• Financial Progress Table – Tracks net worth progress.
  • Spending Table – Compares monthly spending to an average (for me) “bare bones” budget, keeping me accountable for additional expenses.

For now, monthly updates include only my personal net worth and spending. As my fiancé and I combine our finances, updates will shift to cover going values instead.

Financial Progress

Each net worth goal in the Financial Progress table is broken down into undisclosed units of money. My current goal is to reach “Financial Freedom.” By the time I reach this goal I will have:

  • A retirement account that can support us when my fiancé hits 65
  • Two college savings funds funded for four years of in-state public university tuition, room, and board
  • An emergency fund for six or more months of living expenses
  • Sufficient liquidity for my fiancé and/or I to make a career change with one to two years’ runway
  • A mortgage less than two times my gross salary without bonuses

Once “Financial Freedom” is achieved, the focus will then working be towards “Financial Equilibrium”, where the income from investments covers all our ongoing expenses.

sept 2018

Spending

I’ve created a “bare bones” budget which represents the average minimum amount I can expect to spend each month. This is the minimum amount I need to comfortably live in case of a job loss, emergency, etc. I expect to frequently go over my “bare bones” budget in a number of categories (here’s looking at you, “Groceries & Dining”), but I want to remain accountable to myself when I do so.

For privacy reasons, there are two things I do not include in my spending updates: my monthly mortgage and charitable donations (pegged at 10% of my net income).

sept 18

Monthly Summary

Just so ready for this year to be over.

Notable things that happened this month include:

How were your finances in September?

Financial Update – August 2018

Each month I will post an update on my finances to both give you, the reader, some insight into my situation and to give me markers of my progress on my financial journey. My updates consist of two parts:

  • Financial Progress Table – Tracks net worth progress.
  • Spending Table – Compares monthly spending to an average (for me) “bare bones” budget, keeping me accountable for additional expenses.

For now, monthly updates include only my personal net worth and spending. As my fiancé and I combine our finances, updates will shift to cover going values instead.

Financial Progress

Each net worth goal in the Financial Progress table is broken down into undisclosed units of money. My current goal is to reach “Financial Freedom.” By the time I reach this goal I will have:

  • A retirement account that can support us when my fiancé hits 65
  • Two college savings funds funded for four years of in-state public university tuition, room, and board
  • An emergency fund for six or more months of living expenses
  • Sufficient liquidity for my fiancé and/or I to make a career change with one to two years’ runway
  • A mortgage less than two times my gross salary without bonuses

Once “Financial Freedom” is achieved, the focus will then working be towards “Financial Equilibrium”, where the income from investments covers all our ongoing expenses.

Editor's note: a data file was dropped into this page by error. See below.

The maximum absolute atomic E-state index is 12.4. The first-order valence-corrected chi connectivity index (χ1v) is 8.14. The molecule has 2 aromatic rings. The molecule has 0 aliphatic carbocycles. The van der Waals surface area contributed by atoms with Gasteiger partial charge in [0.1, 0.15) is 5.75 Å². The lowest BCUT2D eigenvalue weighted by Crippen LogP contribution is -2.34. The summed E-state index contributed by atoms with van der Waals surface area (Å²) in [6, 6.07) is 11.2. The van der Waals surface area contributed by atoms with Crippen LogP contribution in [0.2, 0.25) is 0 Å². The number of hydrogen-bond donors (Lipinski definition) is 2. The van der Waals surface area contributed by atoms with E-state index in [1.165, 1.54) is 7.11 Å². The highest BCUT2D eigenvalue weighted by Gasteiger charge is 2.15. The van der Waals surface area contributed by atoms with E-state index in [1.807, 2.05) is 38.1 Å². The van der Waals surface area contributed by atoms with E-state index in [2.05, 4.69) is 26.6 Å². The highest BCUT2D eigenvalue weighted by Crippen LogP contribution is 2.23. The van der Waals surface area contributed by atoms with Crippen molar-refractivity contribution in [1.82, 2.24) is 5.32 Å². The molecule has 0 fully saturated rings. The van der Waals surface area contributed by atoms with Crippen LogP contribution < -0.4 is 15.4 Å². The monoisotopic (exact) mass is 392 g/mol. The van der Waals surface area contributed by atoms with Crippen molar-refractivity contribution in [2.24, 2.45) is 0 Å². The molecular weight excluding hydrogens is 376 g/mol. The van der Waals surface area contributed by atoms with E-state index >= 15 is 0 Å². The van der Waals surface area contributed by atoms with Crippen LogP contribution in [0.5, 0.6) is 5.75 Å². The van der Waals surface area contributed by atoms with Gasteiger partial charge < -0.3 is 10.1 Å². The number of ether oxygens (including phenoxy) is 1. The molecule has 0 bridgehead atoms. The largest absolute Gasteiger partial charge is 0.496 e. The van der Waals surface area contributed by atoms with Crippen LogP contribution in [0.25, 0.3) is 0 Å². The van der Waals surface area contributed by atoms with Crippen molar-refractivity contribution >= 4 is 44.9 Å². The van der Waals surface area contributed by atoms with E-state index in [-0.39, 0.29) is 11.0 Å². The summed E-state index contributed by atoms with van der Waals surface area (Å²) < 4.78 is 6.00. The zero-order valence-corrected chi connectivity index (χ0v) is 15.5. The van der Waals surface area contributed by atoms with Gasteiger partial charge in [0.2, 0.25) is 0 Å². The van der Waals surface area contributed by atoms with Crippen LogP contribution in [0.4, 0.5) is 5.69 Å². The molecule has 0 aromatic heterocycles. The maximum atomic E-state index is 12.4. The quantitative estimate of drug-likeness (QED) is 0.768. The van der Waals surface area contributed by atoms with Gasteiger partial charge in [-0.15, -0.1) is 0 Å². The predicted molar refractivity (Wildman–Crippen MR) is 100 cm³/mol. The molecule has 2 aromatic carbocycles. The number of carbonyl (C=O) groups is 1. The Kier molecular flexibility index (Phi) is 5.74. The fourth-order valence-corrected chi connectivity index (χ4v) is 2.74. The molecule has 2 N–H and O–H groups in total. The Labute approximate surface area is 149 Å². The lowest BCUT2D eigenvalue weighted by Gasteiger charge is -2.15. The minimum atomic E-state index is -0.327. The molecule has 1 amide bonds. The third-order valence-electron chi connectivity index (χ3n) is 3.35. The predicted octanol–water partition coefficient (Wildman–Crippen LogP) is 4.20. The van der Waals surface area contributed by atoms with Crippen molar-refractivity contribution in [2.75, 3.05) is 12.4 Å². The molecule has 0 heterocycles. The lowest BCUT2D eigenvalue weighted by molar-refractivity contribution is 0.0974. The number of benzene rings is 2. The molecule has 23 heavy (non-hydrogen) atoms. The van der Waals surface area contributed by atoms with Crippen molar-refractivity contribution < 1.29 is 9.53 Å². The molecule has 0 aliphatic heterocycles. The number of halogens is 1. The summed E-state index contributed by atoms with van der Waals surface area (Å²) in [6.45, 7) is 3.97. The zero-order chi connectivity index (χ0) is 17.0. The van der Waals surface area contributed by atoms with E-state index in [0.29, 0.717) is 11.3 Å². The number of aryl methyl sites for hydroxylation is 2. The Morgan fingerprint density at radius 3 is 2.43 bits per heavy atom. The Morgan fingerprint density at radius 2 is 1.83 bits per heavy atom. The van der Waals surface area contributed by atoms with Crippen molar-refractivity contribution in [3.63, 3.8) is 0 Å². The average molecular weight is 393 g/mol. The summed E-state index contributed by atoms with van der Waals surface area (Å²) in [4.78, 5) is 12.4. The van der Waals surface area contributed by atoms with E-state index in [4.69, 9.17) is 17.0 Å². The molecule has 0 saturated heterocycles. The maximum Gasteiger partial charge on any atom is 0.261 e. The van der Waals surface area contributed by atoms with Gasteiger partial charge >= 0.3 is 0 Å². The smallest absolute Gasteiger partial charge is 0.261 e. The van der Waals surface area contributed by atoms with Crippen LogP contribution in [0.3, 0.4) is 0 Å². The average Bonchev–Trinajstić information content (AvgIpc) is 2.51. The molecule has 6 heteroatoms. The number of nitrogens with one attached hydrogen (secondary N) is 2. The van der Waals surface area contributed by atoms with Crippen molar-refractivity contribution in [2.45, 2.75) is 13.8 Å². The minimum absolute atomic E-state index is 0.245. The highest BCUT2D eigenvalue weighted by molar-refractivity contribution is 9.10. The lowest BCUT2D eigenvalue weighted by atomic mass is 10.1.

august 18 net worth.png

Spending

I’ve created a “bare bones” budget which represents the average minimum amount I can expect to spend each month. This is the minimum amount I need to comfortably live in case of a job loss, emergency, etc. I expect to frequently go over my “bare bones” budget in a number of categories (here’s looking at you, “Groceries & Dining”), but I want to remain accountable to myself when I do so.

For privacy reasons, there are two things I do not include in my spending updates: my monthly mortgage and charitable donations (pegged at 10% of my net income).

aug 2018 spend.png

Monthly Summary

I have been overwhelmed with stress lately. Between work, the wedding, a close friend in the hospital, I am barely getting by. Hopefully by mid-October things will have settled down.

I shelled out a lot on food this month, but that’s nothing new. Otherwise, I think I did decently. On investments, it looks like the stock market has been gangbusters. Honestly, that worries me a lot. Not really sure what to do though except keep plowing in.

Notable things that happened this month include:

  • Showing up when it mattered for a friend in need

How were your finances in August?

Financial Update – July 2018

Each month I will post an update on my finances to both give you, the reader, some insight into my situation and to give me markers of my progress on my financial journey. My updates consist of two parts:

  • Financial Progress Table – Tracks net worth progress.
  • Spending Table – Compares monthly spending to an average (for me) “bare bones” budget, keeping me accountable for additional expenses.

For now, monthly updates include only my personal net worth and spending. As my fiancé and I combine our finances, updates will shift to cover going values instead.

Financial Progress

Each net worth goal in the Financial Progress table is broken down into undisclosed units of money. My current goal is to reach “Financial Freedom.” By the time I reach this goal I will have:

  • A retirement account that can support us when my fiancé hits 65
  • Two college savings funds funded for four years of in-state public university tuition, room, and board
  • An emergency fund for six or more months of living expenses
  • Sufficient liquidity for my fiancé and/or I to make a career change with one to two years’ runway
  • A mortgage less than two times my gross salary without bonuses